4. Mr. Laurence Robertson (Tewkesbury) (Con): what recent discussions he has had with the Government of Eritrea about the boundary dispute with Ethiopia; and if he will make a statement. [210384]

The Parliamentary Under-Secretary of State for Foreign and Commonwealth Affairs (Mr. Chris Mullin): We discuss the border dispute with Eritrea, Ethiopia and other interested parties on a regular basis. I had a long discussion on the subject with Eritrean President Isaias in Asmara in January last year, and with Ethiopian Prime Minister Meles in Addis Ababa on 26 October. I hope to be able to discuss the matter again with representatives of both Governments at the African Union summit in Abuja this weekend.

Mr. Robertson: I thank the Minister for that response. At a meeting with the Prime Minister of Ethiopia in November, he affirmed his commitment to a peaceful solution with Eritrea and, indeed, wanted to accept what he did not like in terms of the border dispute—he accepted the ruling of the boundary commission. Indeed, in November the Parliament of Ethiopia passed a motion to that effect. Recently, however, Ethiopia has been expressing deep concern about the attitude of Eritrea towards the boundary solution. There is concern that that country, which is not democratic and does not have a free press, might seek to return to war. That would, of course, cause devastation in the area, loss of life and loss of aid. Will the Minister redouble his efforts to discuss the situation, particularly with Eritrea, with a view to persuading that country that the peaceful way forward has to be the only way forward?

Mr. Mullin: I take a close personal interest in the border dispute, having been engaged with it, one way or another, for about the past 18 months. Our assessment is that neither side wants a return to war, but it is correct to say that there is always a danger that a small spark on the border will reignite the conflict. Our approach is based on three principles: no return to war; that the findings of the boundary commission are binding; and that dialogue between the two parties must take place.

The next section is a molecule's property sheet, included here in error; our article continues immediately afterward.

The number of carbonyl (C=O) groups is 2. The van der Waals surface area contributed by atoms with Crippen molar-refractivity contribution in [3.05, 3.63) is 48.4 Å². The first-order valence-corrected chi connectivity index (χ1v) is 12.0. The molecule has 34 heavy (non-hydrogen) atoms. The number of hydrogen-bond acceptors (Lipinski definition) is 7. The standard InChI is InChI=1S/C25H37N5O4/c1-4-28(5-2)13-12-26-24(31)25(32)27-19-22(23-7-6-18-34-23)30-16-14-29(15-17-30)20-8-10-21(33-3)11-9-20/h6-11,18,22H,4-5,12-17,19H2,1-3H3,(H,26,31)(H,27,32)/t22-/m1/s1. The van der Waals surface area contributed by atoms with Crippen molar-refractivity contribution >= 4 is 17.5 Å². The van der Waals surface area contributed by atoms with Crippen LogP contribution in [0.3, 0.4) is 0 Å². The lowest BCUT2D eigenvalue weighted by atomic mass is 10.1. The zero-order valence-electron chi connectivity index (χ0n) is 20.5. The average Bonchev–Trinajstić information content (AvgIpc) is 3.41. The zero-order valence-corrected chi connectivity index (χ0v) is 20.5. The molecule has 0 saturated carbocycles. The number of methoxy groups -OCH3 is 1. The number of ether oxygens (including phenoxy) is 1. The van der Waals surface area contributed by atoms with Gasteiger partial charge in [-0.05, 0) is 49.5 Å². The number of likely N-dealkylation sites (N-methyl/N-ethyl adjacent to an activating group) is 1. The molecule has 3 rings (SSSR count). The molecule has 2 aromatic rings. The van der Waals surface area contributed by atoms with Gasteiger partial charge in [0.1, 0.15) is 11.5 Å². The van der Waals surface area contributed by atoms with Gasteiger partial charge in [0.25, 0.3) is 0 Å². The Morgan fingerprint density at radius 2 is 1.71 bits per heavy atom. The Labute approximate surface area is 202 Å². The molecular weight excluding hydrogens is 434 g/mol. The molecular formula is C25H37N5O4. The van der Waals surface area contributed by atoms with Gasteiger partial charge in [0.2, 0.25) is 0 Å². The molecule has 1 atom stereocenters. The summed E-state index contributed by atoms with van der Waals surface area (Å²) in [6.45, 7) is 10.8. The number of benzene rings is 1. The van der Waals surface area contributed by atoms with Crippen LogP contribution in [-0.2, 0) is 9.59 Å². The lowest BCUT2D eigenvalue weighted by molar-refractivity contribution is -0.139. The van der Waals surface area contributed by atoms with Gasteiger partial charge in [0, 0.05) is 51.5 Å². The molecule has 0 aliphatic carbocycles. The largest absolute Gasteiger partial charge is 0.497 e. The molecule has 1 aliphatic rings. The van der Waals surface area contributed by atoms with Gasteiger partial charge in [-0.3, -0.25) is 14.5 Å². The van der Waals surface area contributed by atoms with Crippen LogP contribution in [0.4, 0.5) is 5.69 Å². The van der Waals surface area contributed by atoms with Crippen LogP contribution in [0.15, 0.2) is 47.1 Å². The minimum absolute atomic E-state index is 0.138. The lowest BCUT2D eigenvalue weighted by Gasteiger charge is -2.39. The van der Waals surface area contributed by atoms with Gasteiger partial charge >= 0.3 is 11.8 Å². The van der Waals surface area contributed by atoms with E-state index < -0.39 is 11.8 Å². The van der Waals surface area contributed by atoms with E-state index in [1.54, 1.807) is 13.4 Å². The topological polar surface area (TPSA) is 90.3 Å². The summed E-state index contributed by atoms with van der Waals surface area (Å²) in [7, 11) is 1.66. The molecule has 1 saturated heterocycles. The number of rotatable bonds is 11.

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Professor Lauterpacht, who was the chairman of the Eritrea-Ethiopia boundary commission, has said that any issue can be discussed, provided that both parties agree. We think that that should happen, and that is the view that we are making clear to all parties, including the Eritreans.

David Taylor (North-West Leicestershire) (Lab/ Co-op): With the deterioration of the situation in Eritrea, are not the Government there beating the drums of war as a diversionary tactic to draw attention away from their numerous failings, and to strengthen their own position? Will my hon. Friend commit himself, when we next meet the representatives of either Eritrea or Ethiopia, to pursue the question with Ethiopia, whose attitude to the Eritrea-Ethiopia boundary commission's final recommendations is not entirely unambiguous? Indeed, it is already entering qualifications. The removal of those would defuse the tension, would it not?

Mr. Mullin: A settlement of this dispute will require both sides to move. We welcome the recent movement by the Ethiopians, which we had been urging upon them. In due course they may have to make some further concessions. At the moment it would be welcome to have some sign from Eritrea that it is willing to engage in discussions. So far there have been no such signs from Eritrea.